“Why doesn’t the United States have bidets?” a friend of mine visiting from Argentina asked recently.

I didn’t know the answer. Xenophobia, probably. Just because the French, the Argentines and half the rest of the world install a second bowl beside the toilet bowl doesn’t mean Americans are willing to go that route. We’ve always been suspicious of foreign entanglements.

Beside, when our nation was founded, this continent was blanketed in great swaths of virgin forest. Settlers looked at all those trees and said: “Those would be perfect for turning into rolls of paper that are both strong and soft.”

This is all a long way of returning to a topic I wrote about a few weeks ago: toilet paper — specifically the way the rolls have swollen to such proportions that they’re hard to fit in the TP holders of older homes. Many readers chimed in with their own gripes.

Nancye Vermillion, an Alexandrian living at the beach in Delaware, pointed out that the cardboard core of most toilet paper rolls is growing in diameter, “adding to the illusion that the supply on the roll is greater, when in fact, only the empty space in the center of the roll is.

“I have noticed this only because I’m the only one in my house who knows how to change the roll when it’s empty.”

Got that, Vermillions?

Sue Pierce noticed the cardboard getting bigger about five years ago, when her daughter-in-law was making craft projects from toilet paper rolls.

“At the time we had a small second home and spent a few months there each winter,” Sue wrote. “I started tossing the tubes into an empty drawer in the bathroom there to save for her.”

When Sue compared the new with the old, the difference was striking. I imagine it was like a paleontologist tracking the evolution of a mammalian species through changes in its fossilized teeth.

Speaking of those tubes, Alexandria’s Carole Appel told me something I didn’t know: Every cardboard cylinder has a serial number inside.

“How did I find out such an arcane fact?” she wrote. “Well, a few years ago, when I went to lift off the top layer of paper from a roll of Charmin toilet paper — that layer that’s attached to the sheet underneath by a few pressure points — layers wouldn’t separate in the usual way. Instead, the top sheet ripped through the next sheet, and through the sheet under that.”

The whole roll was glued together, from first sheet to last — so were the other 11 rolls from the batch Carole had purchased. She called Charmin to complain and was told to check the serial number inside the roll.

“So I tore open the last gray cardboard cylinder I’d tossed into the wastebasket, and sure enough there was a number,” Carole wrote. Carole provided the number, and Charmin sent her a coupon for a dozen free rolls.

Rolls may be getting fatter but sheets are getting narrower.

“If you compare the width of a currently manufactured roll of toilet paper to the width of that built-into-the-wall toilet paper holder, the difference is dramatic,” wrote Nancy Hoadley of Falls Church. “If the present rate of shrinkage continues, soon we will be using a ribbon of toilet paper to wipe our derrieres. Not a good scenario.”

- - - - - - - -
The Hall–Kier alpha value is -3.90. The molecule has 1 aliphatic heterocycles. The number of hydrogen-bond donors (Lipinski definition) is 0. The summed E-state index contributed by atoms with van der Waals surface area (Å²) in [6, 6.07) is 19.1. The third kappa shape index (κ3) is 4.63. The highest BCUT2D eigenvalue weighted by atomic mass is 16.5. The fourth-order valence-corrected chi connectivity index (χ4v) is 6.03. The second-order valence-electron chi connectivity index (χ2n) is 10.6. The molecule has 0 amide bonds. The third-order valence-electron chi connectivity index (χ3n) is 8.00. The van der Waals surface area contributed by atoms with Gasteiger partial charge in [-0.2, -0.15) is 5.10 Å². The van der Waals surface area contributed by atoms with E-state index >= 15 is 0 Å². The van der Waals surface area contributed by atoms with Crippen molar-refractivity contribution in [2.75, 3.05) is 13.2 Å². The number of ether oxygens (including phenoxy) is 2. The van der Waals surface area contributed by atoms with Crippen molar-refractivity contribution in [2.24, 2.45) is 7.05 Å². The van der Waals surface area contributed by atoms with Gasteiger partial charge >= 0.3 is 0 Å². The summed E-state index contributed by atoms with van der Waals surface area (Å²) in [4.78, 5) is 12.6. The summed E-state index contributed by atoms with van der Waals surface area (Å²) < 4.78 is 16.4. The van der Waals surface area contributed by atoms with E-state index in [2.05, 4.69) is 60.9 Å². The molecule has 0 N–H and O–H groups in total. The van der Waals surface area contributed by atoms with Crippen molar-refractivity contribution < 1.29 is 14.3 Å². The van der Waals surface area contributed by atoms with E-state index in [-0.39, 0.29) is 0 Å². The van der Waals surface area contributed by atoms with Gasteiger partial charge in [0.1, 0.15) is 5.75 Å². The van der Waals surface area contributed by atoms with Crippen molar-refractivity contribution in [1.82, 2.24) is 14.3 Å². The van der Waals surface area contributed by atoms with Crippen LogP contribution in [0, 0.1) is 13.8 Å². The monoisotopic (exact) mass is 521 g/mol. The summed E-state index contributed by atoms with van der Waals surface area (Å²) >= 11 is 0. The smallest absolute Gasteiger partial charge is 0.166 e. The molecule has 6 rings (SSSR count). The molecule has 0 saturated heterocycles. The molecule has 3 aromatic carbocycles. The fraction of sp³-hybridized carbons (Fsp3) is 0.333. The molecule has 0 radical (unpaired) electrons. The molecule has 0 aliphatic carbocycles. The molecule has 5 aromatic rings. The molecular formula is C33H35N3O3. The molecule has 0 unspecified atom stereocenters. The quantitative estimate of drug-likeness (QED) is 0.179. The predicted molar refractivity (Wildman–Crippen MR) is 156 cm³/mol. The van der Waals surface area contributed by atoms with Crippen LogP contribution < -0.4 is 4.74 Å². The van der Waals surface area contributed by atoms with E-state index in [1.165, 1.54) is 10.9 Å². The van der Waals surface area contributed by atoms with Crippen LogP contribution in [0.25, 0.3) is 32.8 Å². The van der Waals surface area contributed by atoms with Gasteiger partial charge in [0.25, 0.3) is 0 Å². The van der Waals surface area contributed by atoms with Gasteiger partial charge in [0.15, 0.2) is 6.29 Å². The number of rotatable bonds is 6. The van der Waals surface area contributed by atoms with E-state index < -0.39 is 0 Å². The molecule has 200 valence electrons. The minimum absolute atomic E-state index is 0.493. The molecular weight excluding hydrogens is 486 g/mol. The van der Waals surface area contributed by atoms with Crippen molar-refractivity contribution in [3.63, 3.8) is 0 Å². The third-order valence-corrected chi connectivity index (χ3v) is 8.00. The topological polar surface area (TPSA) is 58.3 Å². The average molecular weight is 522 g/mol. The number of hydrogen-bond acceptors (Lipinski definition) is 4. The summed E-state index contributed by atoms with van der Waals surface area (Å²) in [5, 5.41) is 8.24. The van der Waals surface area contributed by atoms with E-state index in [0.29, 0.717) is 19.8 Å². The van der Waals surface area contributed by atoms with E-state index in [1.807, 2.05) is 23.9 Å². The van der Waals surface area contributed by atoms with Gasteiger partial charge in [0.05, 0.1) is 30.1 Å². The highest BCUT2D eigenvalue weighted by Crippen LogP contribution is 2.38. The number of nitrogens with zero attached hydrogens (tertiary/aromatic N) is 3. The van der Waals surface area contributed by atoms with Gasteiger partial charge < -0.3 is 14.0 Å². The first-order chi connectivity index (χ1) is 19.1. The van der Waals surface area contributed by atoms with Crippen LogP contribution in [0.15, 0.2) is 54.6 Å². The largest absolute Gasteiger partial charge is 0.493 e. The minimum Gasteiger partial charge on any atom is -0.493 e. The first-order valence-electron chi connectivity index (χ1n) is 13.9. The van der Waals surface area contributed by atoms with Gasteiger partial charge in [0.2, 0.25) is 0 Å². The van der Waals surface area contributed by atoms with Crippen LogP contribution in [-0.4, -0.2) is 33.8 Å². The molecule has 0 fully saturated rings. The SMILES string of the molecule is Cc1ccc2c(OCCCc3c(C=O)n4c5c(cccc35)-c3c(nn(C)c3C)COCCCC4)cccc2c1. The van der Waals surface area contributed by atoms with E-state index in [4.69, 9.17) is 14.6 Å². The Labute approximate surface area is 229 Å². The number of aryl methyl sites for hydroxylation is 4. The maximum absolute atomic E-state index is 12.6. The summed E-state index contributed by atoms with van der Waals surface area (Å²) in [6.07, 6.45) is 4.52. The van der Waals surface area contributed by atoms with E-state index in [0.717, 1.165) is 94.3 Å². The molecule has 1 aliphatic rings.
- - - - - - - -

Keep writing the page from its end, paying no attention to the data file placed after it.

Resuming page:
Some readers have made their peace with the big rolls. Rose Mary Padberg lives in an older house in Arlington. “My suggestion for fitting the large roll into the ceramic TP wall holder is to keep it on the floor until it is used up enough to fit into the holder,” she wrote. “However, I do not like the look of the roll on the floor.”

Claudia Kilmer has a similar issue in her 66-year old house in Old Town Manassas. “When I notice the installed TP roll getting low, I put a brand-new roll (from Costco) on the floor next to the toilet,” she wrote. “We judiciously pull from both rolls, so by the time the old one is ready to come out of the holder, the new one has been reduced to fit. Not particularly ingenious, and it works.”

Marc McGee prefers the large rolls because of their capacity, but he too lives in an older house with small holders. Wrote Marc: “To avoid having visitors use fresh rolls sitting on the tank top or sink, I keep a supply of ‘guest rolls’ which are used down about a third so I can fit them in before anyone arrives.”

Some people try to cut down on TP usage considerably. Several female readers recommended a reusable square of antimicrobial fabric called a Kula Cloth — strictly for No. 1. The manufacturer claims “It will completely uplevel your adventure game and you will feel clean and dry and never disgusting.”

It’s aimed at hikers and campers but some people use them in their homes to spare the trees.

But toilet paper isn’t the only paper product to have changed over the years. A reader named Rick from Falls Church is a fan of Bounty paper towels.

“Now their ‘HUGE/ENORMOUS’ rolls do not fit my (expensive and kitchen-matching) wall mounted holder,” he wrote. “I have to search stores for the more ‘regular’ size rolls, which are getting more difficult to find. And looking at the small print about the size/number of sheets requires a math degree (which I have) to determine the roll size.”

What’s the paper towel equivalent of a bidet? One of those hot air hand dryers?

Twitter: @johnkelly

For previous columns, visit washingtonpost.com/john-kelly.